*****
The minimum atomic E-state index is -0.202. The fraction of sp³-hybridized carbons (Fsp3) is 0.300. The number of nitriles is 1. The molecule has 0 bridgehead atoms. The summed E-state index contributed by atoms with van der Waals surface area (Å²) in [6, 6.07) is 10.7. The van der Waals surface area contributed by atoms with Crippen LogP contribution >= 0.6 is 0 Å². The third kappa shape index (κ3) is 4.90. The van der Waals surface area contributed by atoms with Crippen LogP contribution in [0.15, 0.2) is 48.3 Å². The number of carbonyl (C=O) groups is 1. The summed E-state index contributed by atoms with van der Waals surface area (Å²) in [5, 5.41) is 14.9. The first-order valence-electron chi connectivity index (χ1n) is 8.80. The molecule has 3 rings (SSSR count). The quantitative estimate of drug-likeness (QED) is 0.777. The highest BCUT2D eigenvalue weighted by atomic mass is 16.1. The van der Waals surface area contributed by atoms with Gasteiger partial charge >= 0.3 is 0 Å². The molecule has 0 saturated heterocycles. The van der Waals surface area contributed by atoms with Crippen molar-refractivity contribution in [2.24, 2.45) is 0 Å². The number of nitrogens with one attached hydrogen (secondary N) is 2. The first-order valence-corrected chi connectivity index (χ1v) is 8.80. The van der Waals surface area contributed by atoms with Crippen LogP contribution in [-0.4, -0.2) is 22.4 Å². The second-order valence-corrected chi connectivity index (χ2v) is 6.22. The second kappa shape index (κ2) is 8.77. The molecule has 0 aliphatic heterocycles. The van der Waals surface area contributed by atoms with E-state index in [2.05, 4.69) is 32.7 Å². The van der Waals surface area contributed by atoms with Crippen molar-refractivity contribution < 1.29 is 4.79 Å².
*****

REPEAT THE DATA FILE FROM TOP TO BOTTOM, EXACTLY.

The minimum atomic E-state index is -0.202. The fraction of sp³-hybridized carbons (Fsp3) is 0.300. The number of nitriles is 1. The molecule has 0 bridgehead atoms. The summed E-state index contributed by atoms with van der Waals surface area (Å²) in [6, 6.07) is 10.7. The van der Waals surface area contributed by atoms with Crippen LogP contribution >= 0.6 is 0 Å². The third kappa shape index (κ3) is 4.90. The van der Waals surface area contributed by atoms with Crippen LogP contribution in [0.15, 0.2) is 48.3 Å². The number of carbonyl (C=O) groups is 1. The summed E-state index contributed by atoms with van der Waals surface area (Å²) in [5, 5.41) is 14.9. The first-order valence-electron chi connectivity index (χ1n) is 8.80. The molecule has 3 rings (SSSR count). The quantitative estimate of drug-likeness (QED) is 0.777. The highest BCUT2D eigenvalue weighted by atomic mass is 16.1. The van der Waals surface area contributed by atoms with Gasteiger partial charge >= 0.3 is 0 Å². The molecule has 0 saturated heterocycles. The van der Waals surface area contributed by atoms with Crippen molar-refractivity contribution in [2.24, 2.45) is 0 Å². The number of nitrogens with one attached hydrogen (secondary N) is 2. The first-order valence-corrected chi connectivity index (χ1v) is 8.80. The van der Waals surface area contributed by atoms with Crippen LogP contribution in [-0.4, -0.2) is 22.4 Å². The second-order valence-corrected chi connectivity index (χ2v) is 6.22. The second kappa shape index (κ2) is 8.77. The molecule has 0 aliphatic heterocycles. The van der Waals surface area contributed by atoms with E-state index in [2.05, 4.69) is 32.7 Å². The van der Waals surface area contributed by atoms with Crippen molar-refractivity contribution < 1.29 is 4.79 Å².